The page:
GeForce GTX 580 And GF110: The Way Nvidia Meant It To Be Played

Benchmark Results: Adobe Premiere Pro CS5

We’ve been looking for non-gaming-oriented applications to fold into our graphics card reviews for a while, and Adobe’s software is widely-enough used by professionals and power users alike to demonstrate the merits of GPU-based computing. We’ve held back on less-popular tests in the past, but enough of us use Adobe’s software, which now supports this technology natively, that it makes more sense to start adding it.

Bear in mind that the Mercury Playback Engine only supports a limited number of CUDA-capable graphics cards. Of course, neither the GeForce GTX 480 or 580 are included in that list (humorously, the GeForce GTX 470 is), so Premiere gets “hacked” to make those cards work (see William Van Winkle’s exploration of performance in CS5 for instructions on how to do that). I’m leaving AMD’s cards out because this isn’t an AMD versus Nvidia battle. It’s all about hardware (GPU) against software (CPU) rendering—expect the AMD cards to look a lot like the Nvidia cards running in software mode. That score is most dependent on our Core i7-980X overclocked to 4.2 GHz.

The hardware-accelerated configurations are more than 20 times faster than rendering in software. No surprise there. The question is: should you spend the extra money on a $500 graphics card to help improve your experience with Adobe’s Mercury Playback Engine? Probably not. Even our baseline GeForce GTS 450 finished this effects-laden project in 1:35. And while the GTX 580 shaves off four seconds from the 480’s time, such high-end hardware is only really worth it if gaming is your first priority. Otherwise, a more mainstream (supported) GPU would be plenty.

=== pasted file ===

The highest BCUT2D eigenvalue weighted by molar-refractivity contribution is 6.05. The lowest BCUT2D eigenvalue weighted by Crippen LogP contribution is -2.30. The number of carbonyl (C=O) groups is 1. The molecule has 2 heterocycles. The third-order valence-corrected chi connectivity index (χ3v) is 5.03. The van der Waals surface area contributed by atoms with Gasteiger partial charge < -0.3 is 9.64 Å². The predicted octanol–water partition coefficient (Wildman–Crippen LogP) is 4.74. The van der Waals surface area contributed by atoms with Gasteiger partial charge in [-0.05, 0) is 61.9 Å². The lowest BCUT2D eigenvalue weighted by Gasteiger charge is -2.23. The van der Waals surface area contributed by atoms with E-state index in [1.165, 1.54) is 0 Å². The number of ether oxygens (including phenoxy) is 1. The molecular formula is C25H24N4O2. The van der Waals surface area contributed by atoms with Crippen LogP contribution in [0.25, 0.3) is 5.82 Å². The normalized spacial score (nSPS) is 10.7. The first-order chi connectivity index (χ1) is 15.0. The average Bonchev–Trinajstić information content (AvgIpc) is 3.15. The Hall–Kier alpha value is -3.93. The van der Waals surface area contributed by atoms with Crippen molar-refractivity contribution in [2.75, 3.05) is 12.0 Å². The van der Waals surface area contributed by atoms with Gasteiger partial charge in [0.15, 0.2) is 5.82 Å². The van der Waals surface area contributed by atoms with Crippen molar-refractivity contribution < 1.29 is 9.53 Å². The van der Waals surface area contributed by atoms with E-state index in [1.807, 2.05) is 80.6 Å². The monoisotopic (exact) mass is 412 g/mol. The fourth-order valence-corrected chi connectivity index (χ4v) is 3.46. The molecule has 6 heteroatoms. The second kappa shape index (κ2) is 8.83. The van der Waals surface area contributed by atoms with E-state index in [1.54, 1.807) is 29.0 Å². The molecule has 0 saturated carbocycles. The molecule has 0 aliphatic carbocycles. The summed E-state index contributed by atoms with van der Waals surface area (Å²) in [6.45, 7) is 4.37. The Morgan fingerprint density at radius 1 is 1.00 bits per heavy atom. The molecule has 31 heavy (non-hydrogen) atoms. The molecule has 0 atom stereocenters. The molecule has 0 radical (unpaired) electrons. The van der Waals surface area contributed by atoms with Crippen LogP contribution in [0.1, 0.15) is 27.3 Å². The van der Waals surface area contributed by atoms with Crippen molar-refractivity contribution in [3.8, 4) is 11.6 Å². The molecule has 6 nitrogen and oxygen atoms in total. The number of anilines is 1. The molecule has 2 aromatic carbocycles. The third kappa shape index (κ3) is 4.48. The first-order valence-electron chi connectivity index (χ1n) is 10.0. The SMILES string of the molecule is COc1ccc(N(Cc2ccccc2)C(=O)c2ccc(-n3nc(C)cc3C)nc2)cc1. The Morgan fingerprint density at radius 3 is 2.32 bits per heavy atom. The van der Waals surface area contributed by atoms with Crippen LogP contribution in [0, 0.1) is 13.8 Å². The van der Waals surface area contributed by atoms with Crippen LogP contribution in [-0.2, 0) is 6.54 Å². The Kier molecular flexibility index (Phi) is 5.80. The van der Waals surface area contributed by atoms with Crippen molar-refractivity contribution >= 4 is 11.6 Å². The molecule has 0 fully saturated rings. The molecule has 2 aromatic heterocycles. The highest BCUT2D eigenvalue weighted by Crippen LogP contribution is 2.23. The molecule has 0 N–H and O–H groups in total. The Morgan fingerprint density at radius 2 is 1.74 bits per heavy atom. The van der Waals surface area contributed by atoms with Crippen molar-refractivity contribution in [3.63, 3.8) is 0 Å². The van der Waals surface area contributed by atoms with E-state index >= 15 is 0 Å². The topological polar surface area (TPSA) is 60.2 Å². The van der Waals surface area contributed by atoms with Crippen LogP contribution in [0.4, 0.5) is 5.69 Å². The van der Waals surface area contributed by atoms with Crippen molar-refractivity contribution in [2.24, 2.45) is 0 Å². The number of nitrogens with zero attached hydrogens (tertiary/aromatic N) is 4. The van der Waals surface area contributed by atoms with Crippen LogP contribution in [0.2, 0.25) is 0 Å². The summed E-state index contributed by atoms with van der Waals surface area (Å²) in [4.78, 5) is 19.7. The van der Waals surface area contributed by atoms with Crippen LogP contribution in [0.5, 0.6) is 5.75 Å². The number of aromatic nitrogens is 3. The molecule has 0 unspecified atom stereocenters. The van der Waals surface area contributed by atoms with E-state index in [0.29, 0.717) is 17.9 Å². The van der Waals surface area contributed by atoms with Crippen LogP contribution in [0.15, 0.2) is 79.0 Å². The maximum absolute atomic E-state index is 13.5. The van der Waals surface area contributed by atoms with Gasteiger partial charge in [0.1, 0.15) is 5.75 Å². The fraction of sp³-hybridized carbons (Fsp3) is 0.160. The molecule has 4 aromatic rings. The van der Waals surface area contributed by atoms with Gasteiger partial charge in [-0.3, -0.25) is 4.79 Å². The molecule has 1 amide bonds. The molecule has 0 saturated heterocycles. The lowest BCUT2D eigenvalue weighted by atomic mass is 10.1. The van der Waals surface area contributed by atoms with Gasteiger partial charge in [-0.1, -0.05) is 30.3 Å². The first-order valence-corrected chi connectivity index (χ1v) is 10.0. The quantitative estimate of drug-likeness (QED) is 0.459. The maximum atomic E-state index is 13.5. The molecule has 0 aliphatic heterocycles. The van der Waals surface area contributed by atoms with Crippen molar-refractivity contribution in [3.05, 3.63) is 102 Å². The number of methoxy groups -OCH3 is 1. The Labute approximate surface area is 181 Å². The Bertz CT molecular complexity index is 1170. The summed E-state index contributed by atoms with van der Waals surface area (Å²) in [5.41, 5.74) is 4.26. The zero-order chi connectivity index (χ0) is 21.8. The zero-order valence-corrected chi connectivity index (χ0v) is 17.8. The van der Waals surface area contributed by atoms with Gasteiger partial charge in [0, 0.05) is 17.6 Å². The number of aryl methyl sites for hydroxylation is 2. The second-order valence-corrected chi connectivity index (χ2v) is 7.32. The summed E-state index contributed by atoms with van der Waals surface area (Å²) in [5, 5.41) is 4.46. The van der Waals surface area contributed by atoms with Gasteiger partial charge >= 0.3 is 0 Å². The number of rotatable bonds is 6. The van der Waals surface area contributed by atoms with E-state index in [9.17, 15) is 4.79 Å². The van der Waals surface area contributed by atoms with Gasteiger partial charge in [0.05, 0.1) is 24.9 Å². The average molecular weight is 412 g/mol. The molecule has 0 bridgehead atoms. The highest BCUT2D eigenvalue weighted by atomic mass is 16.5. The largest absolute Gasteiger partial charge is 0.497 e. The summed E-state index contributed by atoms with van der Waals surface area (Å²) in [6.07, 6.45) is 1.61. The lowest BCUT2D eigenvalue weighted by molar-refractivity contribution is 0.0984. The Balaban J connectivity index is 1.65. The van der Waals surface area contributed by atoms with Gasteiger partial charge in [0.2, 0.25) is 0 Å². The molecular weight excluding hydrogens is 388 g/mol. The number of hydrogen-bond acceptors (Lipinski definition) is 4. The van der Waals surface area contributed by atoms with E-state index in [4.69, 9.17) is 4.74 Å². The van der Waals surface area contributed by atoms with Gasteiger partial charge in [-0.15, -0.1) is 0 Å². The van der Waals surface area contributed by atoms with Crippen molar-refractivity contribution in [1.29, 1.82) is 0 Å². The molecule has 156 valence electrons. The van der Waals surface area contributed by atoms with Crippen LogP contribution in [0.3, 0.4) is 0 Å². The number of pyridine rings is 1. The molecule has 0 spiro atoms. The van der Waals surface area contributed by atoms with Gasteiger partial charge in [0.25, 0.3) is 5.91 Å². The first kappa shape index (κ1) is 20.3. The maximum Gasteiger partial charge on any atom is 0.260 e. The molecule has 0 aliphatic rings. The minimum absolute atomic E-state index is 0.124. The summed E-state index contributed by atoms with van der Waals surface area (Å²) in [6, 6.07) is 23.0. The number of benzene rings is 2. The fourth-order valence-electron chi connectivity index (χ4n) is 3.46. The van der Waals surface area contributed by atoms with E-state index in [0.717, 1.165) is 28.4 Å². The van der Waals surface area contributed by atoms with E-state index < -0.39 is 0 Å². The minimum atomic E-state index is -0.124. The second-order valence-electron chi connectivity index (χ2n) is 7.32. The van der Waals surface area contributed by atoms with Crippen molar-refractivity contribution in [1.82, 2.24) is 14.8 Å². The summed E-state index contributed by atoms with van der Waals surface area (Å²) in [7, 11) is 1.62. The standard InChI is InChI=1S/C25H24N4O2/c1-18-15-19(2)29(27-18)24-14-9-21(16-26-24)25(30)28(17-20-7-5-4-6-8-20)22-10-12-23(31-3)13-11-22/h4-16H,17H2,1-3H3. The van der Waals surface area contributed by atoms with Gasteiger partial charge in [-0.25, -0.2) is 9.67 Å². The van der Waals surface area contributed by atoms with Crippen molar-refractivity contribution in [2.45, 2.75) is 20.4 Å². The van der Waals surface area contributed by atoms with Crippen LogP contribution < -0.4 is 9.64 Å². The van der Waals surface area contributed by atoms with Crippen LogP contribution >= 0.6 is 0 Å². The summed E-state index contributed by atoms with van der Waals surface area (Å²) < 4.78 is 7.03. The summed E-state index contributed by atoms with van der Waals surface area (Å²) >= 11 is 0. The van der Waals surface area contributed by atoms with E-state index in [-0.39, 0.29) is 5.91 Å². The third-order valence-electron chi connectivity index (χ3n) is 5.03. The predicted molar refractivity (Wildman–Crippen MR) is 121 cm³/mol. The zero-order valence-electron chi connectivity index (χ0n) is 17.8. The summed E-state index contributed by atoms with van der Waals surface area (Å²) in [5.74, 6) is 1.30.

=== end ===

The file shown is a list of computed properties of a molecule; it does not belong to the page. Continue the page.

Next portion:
Chris Angelini
Chris Angelini is an Editor Emeritus at Tom's Hardware US. He edits hardware reviews and covers high-profile CPU and GPU launches.
  • xurwin
    its the beast(best)! no doubt nvidia is making a way to combat 6900's
    The last bit of the article is the most important I think. Anyone who drops $500 on this card right now, before Cayman releases, should have their head examined. With two companies releasing so close together, it would be in a person's best interest to see what the other is bringing to the table before shelling out such a large chunk of change.

    If the 6850 and 6870 have shown one thing.. they are much better then the last gen in many ways (power, noise and scaling) and the cayman is much more robust then the barts. So, before you start calling a winner here, wait and see. That is my advise.
  • awood28211
    Sound performance but the game here seems to be...double leap-frog. You can just release a product that competes with the competitors current offerings, you gotta compete with what he releases next... If AMD's next offering is significantly faster than it's current, then NVIDIA will still be playing catchup.
  • Wheat_Thins
    Kinda pointless article other then the fact that the 580 offers superb performance but until I see power and noise set in stone I honestly don't care.

    A single GPU nearly outperforming a 5970 is quite a statement. Wonder if AMD has what it takes to answer this as the 6850 IMPO is pretty disappointing other then the price.
  • nevertell
    So it's basically what the 480 should have been. Fair enough, I'll wait for the 470 version of the gf110 and buy that.
  • TheRockMonsi
    The price right now for this card is way over $500 on newegg. For that price NVIDIA better be giving me a bj as well.
  • It'll certainly be interesting, even if i don't agree with NVIDIA playing catchup. The 480 had its flaws, but it still was the fastest single GPU around.

    We'll see what the 69xx have to offer. NVIDIA releasing now puts somewhat of a time constraint on AMD though. If it takes them too long to get something out the door, even some people waiting now may just get the 580 for christmas.
  • kevin1212
    Nvidia is embarrassed by the power draw of the gtx 580, haha. Improvement in performance but uses the same amt of power... still not a big enough improvement in efficiency, and no big leap in value either. AMD will wipe the floor with this card.

    By the way, i know you guys decided to drop crysis, and i can understand that, but given that this is a high end card, maybe you should have considered it, since frankly anyone buying a card like this would probably want it for crysis more than anything else. A 6870 is more than enough for the others.
  • iamtheking123
    Looks to me that the 580 is somewhere between a 5870 and a 5970. Might have been more impressive if it was Q2 2010 and not Q4 2010.

    With ATI's meat-and-gravy bits of the 6000 series on the launchpad, you'd be an idiot to buy one of these at this price.
  • Blink
    On Civ 5 benchmark the 5970 has the worst 'Zoomed Out' fps. Strange?